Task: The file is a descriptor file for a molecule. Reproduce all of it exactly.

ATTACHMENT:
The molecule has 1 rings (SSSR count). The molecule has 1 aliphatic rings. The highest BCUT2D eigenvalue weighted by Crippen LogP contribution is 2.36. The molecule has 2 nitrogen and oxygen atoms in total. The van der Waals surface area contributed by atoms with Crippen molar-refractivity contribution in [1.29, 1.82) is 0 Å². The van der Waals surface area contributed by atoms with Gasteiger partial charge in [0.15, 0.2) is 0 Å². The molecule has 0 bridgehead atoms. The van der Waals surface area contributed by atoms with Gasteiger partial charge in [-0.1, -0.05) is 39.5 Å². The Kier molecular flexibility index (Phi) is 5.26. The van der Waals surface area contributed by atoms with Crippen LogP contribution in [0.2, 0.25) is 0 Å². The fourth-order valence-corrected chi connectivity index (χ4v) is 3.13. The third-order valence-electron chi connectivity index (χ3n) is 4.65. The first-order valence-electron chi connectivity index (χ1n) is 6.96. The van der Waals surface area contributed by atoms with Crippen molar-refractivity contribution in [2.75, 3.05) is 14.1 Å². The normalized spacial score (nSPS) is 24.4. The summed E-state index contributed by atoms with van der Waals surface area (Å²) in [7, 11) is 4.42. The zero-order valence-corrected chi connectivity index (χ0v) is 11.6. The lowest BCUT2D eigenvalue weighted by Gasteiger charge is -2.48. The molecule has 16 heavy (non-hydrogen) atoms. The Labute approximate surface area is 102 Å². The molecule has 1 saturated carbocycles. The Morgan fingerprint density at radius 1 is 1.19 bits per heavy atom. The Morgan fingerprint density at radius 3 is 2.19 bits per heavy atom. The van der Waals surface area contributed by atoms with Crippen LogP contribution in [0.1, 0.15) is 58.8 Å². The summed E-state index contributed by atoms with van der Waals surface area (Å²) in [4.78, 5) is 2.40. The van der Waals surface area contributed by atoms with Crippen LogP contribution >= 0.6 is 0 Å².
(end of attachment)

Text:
The molecule has 1 rings (SSSR count). The molecule has 1 aliphatic rings. The highest BCUT2D eigenvalue weighted by Crippen LogP contribution is 2.36. The molecule has 2 nitrogen and oxygen atoms in total. The van der Waals surface area contributed by atoms with Crippen molar-refractivity contribution in [1.29, 1.82) is 0 Å². The van der Waals surface area contributed by atoms with Gasteiger partial charge in [0.15, 0.2) is 0 Å². The molecule has 0 bridgehead atoms. The van der Waals surface area contributed by atoms with Gasteiger partial charge in [-0.1, -0.05) is 39.5 Å². The Kier molecular flexibility index (Phi) is 5.26. The van der Waals surface area contributed by atoms with Crippen LogP contribution in [0.2, 0.25) is 0 Å². The fourth-order valence-corrected chi connectivity index (χ4v) is 3.13. The third-order valence-electron chi connectivity index (χ3n) is 4.65. The first-order valence-electron chi connectivity index (χ1n) is 6.96. The van der Waals surface area contributed by atoms with Crippen molar-refractivity contribution in [2.75, 3.05) is 14.1 Å². The normalized spacial score (nSPS) is 24.4. The summed E-state index contributed by atoms with van der Waals surface area (Å²) in [7, 11) is 4.42. The zero-order valence-corrected chi connectivity index (χ0v) is 11.6. The lowest BCUT2D eigenvalue weighted by Gasteiger charge is -2.48. The molecule has 16 heavy (non-hydrogen) atoms. The Labute approximate surface area is 102 Å². The molecule has 1 saturated carbocycles. The Morgan fingerprint density at radius 1 is 1.19 bits per heavy atom. The Morgan fingerprint density at radius 3 is 2.19 bits per heavy atom. The van der Waals surface area contributed by atoms with Crippen LogP contribution in [0.1, 0.15) is 58.8 Å². The summed E-state index contributed by atoms with van der Waals surface area (Å²) in [4.78, 5) is 2.40. The van der Waals surface area contributed by atoms with Crippen LogP contribution >= 0.6 is 0 Å².